Sunday morning I ran a 25k race to the top of Mt. Diablo and back with Pacific Coast Trail Runs. It was my first time on Mt. Diablo and definitely the longest/steepest race I've ever attempted. I grew up on Mt. Tam, hiking, running, and mountain biking as a kid, but Tam is a mere 2,572 ft compared to Diablo's 3,850. In the blazing sun, no less.
I completed the race in just under four hours, the hardest part being the downhill. Typically I love to steadily run the uphill sections, but this race was literally over 7 miles straight up, so I adjusted my expectations. Another runner and I joked that it had become a "hike-race".
If you're interested in how to hike or run this trail, simply start at Mitchell Canyon Trailhead at Mount Diablo State Park in Clayton, and you can use this trail guide to help you to the top. I cannot recommend enough PCTR, they are a group of especially kind, professional, and enthusiastic runners and volunteers.
I know there are a lot of people out there who do not understand why someone would want to run like this, but I get so much nutrition from it. I learn things by doing them, and when I run I think about all my problems that need solving and somehow the running helps me build the connection between where I am and where I want to be. A good run is abundant in epiphanies and good ideas, healing and love.
Here are some of the things I learned on this run:
1// It's perfectly okay and awesome to have limitations. I was running a 25k loop, but there were other runners who ran twice the distance, essentially to the top, down, to the top again, and back down again. Their power and ability does not in the slightest diminish mine and I draw no reward, ever, from comparing myself to other people. Best to concern myself with staying in my flow, my rhythm, my body.
2// Speaking of body, I read a chapter from Women Who Run with the Wolves in which the author discusses the body not being a 'sculpture' that we are in charge of shaping, but rather a vessel for information gathering. I love this idea, and I really felt it on my run. The core truth of who I am as a person on this planet resides in my spirit, not my body or even my feelings. I realized that emotions actually belong to the realm of the body, not the spirit. I think it can be easy to confuse the way you're feeling with who you are. I am practicing listening to what my body and emotions are communicating to my spirit, what useful information they each are delivering that I can use to develop, grow, heal, and create.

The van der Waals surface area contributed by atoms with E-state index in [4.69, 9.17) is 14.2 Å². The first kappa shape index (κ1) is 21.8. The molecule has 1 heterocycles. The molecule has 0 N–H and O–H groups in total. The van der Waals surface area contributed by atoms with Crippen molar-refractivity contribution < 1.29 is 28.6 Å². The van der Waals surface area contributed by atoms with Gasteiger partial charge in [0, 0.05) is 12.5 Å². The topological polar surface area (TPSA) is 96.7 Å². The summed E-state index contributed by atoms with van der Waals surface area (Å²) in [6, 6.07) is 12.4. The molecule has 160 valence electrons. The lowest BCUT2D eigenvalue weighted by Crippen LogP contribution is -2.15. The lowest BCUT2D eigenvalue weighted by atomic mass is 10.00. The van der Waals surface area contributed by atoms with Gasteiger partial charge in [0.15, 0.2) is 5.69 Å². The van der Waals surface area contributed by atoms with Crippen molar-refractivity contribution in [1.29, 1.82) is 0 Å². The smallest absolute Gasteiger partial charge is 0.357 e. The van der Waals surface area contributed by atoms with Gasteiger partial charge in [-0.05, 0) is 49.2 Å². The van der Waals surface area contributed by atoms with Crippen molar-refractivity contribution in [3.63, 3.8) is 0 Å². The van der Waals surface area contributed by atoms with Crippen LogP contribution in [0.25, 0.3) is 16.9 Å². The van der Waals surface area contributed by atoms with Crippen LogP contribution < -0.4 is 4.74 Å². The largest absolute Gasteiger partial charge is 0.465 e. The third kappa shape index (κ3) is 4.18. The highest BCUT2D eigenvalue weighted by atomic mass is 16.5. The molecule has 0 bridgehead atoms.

3// This run happened to coincide with the 4th anniversary of when I quit smoking. If there are any smokers out there reading this, may I please share with you this: When you are ready to give it up, the world will open to you in ways that you right now do not even have the ability to fathom. You will have a fundamental shift in how you feel about yourself and the world around you. You will experience real freedom, love, and joy. It is absolutely, hands down, the BEST thing I have ever done for myself. Best. I cannot wait for you to feel the same way.
4// When you just dig in and do the work, it is amazing how far you can go and high you can climb, without even realizing it. I look back at the last few years of my personal and professional life, and this rings so true. Don't forget to take stock, take a moment to look at the view, let it sink in a bit. Maybe there is still more mountain to climb, but don't forget to stop and look at the view from where you are now.
Okay, enough new-agey runner wisdom for one post, here are some shots from my day:
L O V E + M E T A L